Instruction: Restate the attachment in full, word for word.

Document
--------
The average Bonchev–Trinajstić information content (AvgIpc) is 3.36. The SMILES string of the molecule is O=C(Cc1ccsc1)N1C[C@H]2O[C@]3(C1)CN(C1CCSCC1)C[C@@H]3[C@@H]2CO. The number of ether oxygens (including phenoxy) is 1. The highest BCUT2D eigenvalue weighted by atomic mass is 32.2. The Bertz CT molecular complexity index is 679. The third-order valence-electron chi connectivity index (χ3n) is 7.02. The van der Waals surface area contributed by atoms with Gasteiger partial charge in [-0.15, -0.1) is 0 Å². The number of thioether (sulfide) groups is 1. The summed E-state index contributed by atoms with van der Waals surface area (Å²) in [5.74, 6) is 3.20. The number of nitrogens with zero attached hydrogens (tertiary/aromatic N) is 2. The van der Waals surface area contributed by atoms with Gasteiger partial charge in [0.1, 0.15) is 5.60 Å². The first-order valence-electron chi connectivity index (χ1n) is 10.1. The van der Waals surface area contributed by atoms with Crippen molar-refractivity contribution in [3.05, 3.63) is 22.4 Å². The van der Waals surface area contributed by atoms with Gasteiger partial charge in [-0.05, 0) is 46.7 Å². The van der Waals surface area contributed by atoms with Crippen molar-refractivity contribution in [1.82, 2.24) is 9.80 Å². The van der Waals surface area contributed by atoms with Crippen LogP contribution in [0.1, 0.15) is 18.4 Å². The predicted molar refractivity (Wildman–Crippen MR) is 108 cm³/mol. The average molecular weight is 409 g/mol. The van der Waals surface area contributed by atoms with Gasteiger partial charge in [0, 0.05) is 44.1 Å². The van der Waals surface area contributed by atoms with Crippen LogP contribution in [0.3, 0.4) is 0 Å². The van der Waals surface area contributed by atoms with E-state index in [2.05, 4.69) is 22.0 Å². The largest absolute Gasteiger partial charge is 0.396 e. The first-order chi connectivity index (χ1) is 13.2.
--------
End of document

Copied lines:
The average Bonchev–Trinajstić information content (AvgIpc) is 3.36. The SMILES string of the molecule is O=C(Cc1ccsc1)N1C[C@H]2O[C@]3(C1)CN(C1CCSCC1)C[C@@H]3[C@@H]2CO. The number of ether oxygens (including phenoxy) is 1. The highest BCUT2D eigenvalue weighted by atomic mass is 32.2. The Bertz CT molecular complexity index is 679. The third-order valence-electron chi connectivity index (χ3n) is 7.02. The van der Waals surface area contributed by atoms with Gasteiger partial charge in [-0.15, -0.1) is 0 Å². The number of thioether (sulfide) groups is 1. The summed E-state index contributed by atoms with van der Waals surface area (Å²) in [5.74, 6) is 3.20. The number of nitrogens with zero attached hydrogens (tertiary/aromatic N) is 2. The van der Waals surface area contributed by atoms with Gasteiger partial charge in [0.1, 0.15) is 5.60 Å². The first-order valence-electron chi connectivity index (χ1n) is 10.1. The van der Waals surface area contributed by atoms with Crippen molar-refractivity contribution in [3.05, 3.63) is 22.4 Å². The van der Waals surface area contributed by atoms with Gasteiger partial charge in [-0.05, 0) is 46.7 Å². The van der Waals surface area contributed by atoms with Crippen molar-refractivity contribution in [1.82, 2.24) is 9.80 Å². The van der Waals surface area contributed by atoms with Crippen LogP contribution in [0.1, 0.15) is 18.4 Å². The predicted molar refractivity (Wildman–Crippen MR) is 108 cm³/mol. The average molecular weight is 409 g/mol. The van der Waals surface area contributed by atoms with Gasteiger partial charge in [0, 0.05) is 44.1 Å². The van der Waals surface area contributed by atoms with Crippen LogP contribution in [0.3, 0.4) is 0 Å². The van der Waals surface area contributed by atoms with E-state index in [2.05, 4.69) is 22.0 Å². The largest absolute Gasteiger partial charge is 0.396 e. The first-order chi connectivity index (χ1) is 13.2.